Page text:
It’s time to catch up on Wisconsin innovation news:
—Jason Franklin will manage the Wisconn Valley Venture Fund, a $100 million fund formed last August by Foxconn Technology Group and three leading Wisconsin businesses and organizations: Advocate Aurora Health, Northwestern Mutual, and Johnson Controls (NYSE: JCI). Foxconn, a Taiwanese manufacturing giant, has said it’s building a massive (and controversial) electronics factory in southeastern Wisconsin.
Franklin is a University of Wisconsin-Madison graduate and an entrepreneur and investor who served as a deal term partner at the Silicon Valley venture firm Andreessen Horowitz. In his new role, he will split his time between Milwaukee and San Francisco, according to a press release. The fund will invest in early-stage startups located worldwide and developing products in healthcare, tech, manufacturing, and financial services, the sectors in which the fund’s backers compete.
—There’s a new startup accelerator on UW-Madison’s campus. The Isthmus Project aims to nurture and help commercialize innovations hatched at the University of Wisconsin Hospitals and Clinics (UW Health) and the university’s School of Medicine and Public Health. Rock Mackie, a serial entrepreneur and UW Health’s chief innovation officer, is leading the business incubator, which plans to help entrepreneurs—including faculty physicians, pharmacists, nurses, medical residents, and more—write business plans, access funding, and connect with industry experts.
The program’s name refers to Madison’s geography: the city’s core is an isthmus, or a narrow piece of land running between two bodies of water—in this case, lakes Monona and Mendota.
—EnSync (NYSE: ESNC) is shutting down. The Milwaukee-area maker of energy storage and power control products laid off “substantially all” of its employees and plans to file for receivership, according to a document filed with federal securities regulators on Tuesday. The move isn’t a big surprise, as EnSync’s business has struggled and the company said in February that if it couldn’t secure short-term financing, it would likely cease operations and file for bankruptcy. EnSync did secure funding—a $500,000 loan set to mature on Wednesday—but it seems the cash infusion wasn’t sufficient for EnSync to stay afloat.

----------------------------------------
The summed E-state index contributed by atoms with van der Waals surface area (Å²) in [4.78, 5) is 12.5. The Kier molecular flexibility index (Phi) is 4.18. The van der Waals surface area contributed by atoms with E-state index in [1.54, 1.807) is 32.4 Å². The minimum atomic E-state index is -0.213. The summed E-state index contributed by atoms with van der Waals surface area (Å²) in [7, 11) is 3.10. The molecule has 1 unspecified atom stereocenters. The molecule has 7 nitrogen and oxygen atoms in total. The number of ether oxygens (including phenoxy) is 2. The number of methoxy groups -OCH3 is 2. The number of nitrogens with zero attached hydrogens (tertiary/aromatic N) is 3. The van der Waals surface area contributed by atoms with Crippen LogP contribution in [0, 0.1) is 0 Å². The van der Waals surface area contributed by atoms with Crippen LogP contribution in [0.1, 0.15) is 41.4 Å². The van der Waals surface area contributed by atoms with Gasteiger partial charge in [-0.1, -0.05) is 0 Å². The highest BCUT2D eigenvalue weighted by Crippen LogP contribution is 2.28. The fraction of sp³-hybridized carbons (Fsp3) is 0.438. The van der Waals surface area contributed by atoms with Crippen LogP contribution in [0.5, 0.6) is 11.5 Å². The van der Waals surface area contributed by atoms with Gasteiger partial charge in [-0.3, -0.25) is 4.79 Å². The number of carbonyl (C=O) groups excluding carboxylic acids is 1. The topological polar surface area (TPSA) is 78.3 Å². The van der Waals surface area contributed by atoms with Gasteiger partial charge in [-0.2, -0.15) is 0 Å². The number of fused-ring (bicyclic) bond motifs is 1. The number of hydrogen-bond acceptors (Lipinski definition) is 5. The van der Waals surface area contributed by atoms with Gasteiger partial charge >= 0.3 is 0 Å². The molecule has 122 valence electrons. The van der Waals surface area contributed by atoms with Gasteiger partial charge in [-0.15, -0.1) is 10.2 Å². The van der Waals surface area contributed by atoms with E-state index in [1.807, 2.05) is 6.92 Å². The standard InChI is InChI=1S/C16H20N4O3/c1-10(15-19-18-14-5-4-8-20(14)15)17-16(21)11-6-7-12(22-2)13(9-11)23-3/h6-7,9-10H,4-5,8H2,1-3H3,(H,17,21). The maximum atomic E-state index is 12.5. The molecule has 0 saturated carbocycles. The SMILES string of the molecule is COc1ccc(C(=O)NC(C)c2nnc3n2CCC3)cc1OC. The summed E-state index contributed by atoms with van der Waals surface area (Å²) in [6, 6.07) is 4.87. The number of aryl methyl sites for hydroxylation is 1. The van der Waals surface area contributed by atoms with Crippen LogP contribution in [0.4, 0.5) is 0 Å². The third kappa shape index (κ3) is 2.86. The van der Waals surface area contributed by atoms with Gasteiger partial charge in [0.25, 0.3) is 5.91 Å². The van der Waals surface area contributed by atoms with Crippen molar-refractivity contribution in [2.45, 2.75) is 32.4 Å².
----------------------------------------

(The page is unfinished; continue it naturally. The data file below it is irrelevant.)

—Gov. Tony Evers’s proposed state budget includes $15 million to support building a $100 million cancer research facility at the Medical College of Wisconsin, located near Milwaukee. The private college had requested $25 million in state funds, according to multiple local media reports.
—The Milwaukee School of Engineering (MSOE) said it has received more than $2.5 million from donors, including corporations such as Northwestern Mutual and Dedicated Computing, to name spaces and support programs at its planned computational science hall. The facility is expected to open in the fall and focus on artificial intelligence education and other emerging technologies. The center will be named after Dwight Diercks, an MSOE graduate and Nvidia executive, and his wife, Dian, who previously announced a $34 million donation to fund the project’s construction.
—The Badger Fund of Funds, a state-supported program that doles out money to seed new venture capital funds in Wisconsin, said it has selected the sixth and seventh funds it will back, and it doesn’t plan to invest in additional venture funds, according to a quarterly report recently sent to state officials. The organization didn’t name the sixth and seventh recipient venture funds, which are in the process of completing legal agreements.
The first five funds the Badger initiative has backed are the Idea Fund of La Crosse, the Winnebago Seed Fund, Rock River Capital Partners, the Bold Coast Capital Fund, and the Winnow Fund. Funds backed by the Badger group must also raise private capital. Idea Fund, Winnebago, and Rock River have closed their first funds, while Bold Coast and Winnow are still out raising private dollars, according to the report.